all condemned infanticide as murder, holding that only God has the
    right to take innocent human life. Consequently, the practice has long
    been outlawed in every Western nation.

    This year, however, a new chapter may have begun in the history of
    infanticide. Two physicians practicing in the Netherlands, the very
    heart of civilized Europe, this spring published in The New England
    Journal of Medicine a set of guidelines for what they called infant
    ''euthanasia.'' The authors named their guidelines the Groningen
    protocol, after the city where they work. One of the physicians, Dr.
    Eduard Verhagen, has admitted to presiding over the killing of four
    babies in the last three years, by means of a lethal intravenous drip
    of morphine and midazolam (a sleeping agent). While Verhagen's actions
    were illegal under Dutch law, he hasn't been prosecuted for them; and
    if his guidelines were to be accepted, they could establish a legal
    basis for his death-administering work.

    At first blush, a call for open infanticide would seem to be the
    opposite of moral progress. It offends against the ''sanctity of
    life,'' a doctrine that has come to suffuse moral consciousness,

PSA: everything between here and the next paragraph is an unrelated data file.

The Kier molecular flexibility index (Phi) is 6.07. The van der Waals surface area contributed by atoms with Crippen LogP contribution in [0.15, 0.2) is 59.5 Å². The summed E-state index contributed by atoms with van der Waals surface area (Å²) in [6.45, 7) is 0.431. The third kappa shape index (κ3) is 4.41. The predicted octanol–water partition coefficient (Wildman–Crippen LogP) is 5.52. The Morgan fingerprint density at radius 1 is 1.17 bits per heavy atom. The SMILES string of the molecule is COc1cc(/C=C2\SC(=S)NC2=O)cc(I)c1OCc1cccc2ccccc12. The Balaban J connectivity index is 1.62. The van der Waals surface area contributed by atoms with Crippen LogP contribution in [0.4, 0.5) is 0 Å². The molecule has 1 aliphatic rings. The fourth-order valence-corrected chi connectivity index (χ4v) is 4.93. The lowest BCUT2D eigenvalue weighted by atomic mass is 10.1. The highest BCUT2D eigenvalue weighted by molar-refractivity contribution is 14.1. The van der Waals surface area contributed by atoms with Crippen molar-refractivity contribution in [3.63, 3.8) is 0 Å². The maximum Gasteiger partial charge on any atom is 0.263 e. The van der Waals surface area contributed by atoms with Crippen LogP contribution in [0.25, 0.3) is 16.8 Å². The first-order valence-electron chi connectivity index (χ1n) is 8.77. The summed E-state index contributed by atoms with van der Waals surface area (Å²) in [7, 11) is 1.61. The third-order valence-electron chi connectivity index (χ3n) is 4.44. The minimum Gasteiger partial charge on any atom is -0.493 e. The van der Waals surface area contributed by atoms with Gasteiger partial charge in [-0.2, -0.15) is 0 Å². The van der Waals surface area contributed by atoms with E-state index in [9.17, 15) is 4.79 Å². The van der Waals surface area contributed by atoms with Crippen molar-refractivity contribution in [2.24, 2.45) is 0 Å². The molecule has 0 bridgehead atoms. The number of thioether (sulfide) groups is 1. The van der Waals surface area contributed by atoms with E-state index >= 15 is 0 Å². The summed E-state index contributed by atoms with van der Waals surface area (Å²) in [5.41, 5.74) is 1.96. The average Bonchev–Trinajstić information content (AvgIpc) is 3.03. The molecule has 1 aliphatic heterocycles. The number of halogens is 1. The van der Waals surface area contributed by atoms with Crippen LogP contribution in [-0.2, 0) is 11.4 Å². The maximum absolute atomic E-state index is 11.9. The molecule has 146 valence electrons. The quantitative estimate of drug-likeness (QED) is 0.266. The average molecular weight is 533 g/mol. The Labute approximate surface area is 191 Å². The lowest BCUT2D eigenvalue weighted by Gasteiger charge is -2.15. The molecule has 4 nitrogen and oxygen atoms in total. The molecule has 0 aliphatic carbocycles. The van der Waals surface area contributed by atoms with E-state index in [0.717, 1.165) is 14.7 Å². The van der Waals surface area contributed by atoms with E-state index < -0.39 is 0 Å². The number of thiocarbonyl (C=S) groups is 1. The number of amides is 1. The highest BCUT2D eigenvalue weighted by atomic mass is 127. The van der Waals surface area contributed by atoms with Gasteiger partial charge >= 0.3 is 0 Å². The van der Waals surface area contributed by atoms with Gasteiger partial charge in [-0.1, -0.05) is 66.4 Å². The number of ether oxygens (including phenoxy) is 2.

especially in the United States. All human life is held to be of equal
    and inestimable value. A newborn baby, no matter how deformed or
    retarded, has a right to life -- a right that trumps all other moral
    considerations. Violating that right is always and everywhere murder.

    The sanctity-of-life doctrine has an impressively absolute ring to it.
    In practice, however, it has proved quite flexible. Take the case of a
    baby who is born missing most or all of its brain. This condition,
    known as anencephaly, occurs in about 1 in every 2,000 births. An
    anencephalic baby, while biologically human, will never develop a
    rudimentary consciousness, let alone an ability to relate to others or
    a sense of the future. Yet according to the sanctity-of-life doctrine,
    those deficiencies do not affect its moral status and hence its right
    to life. Anencephalic babies could be kept alive for years, given the
    necessary life support. Yet treatment is typically withheld from them
    on the grounds that it amounts to ''extraordinary means'' -- even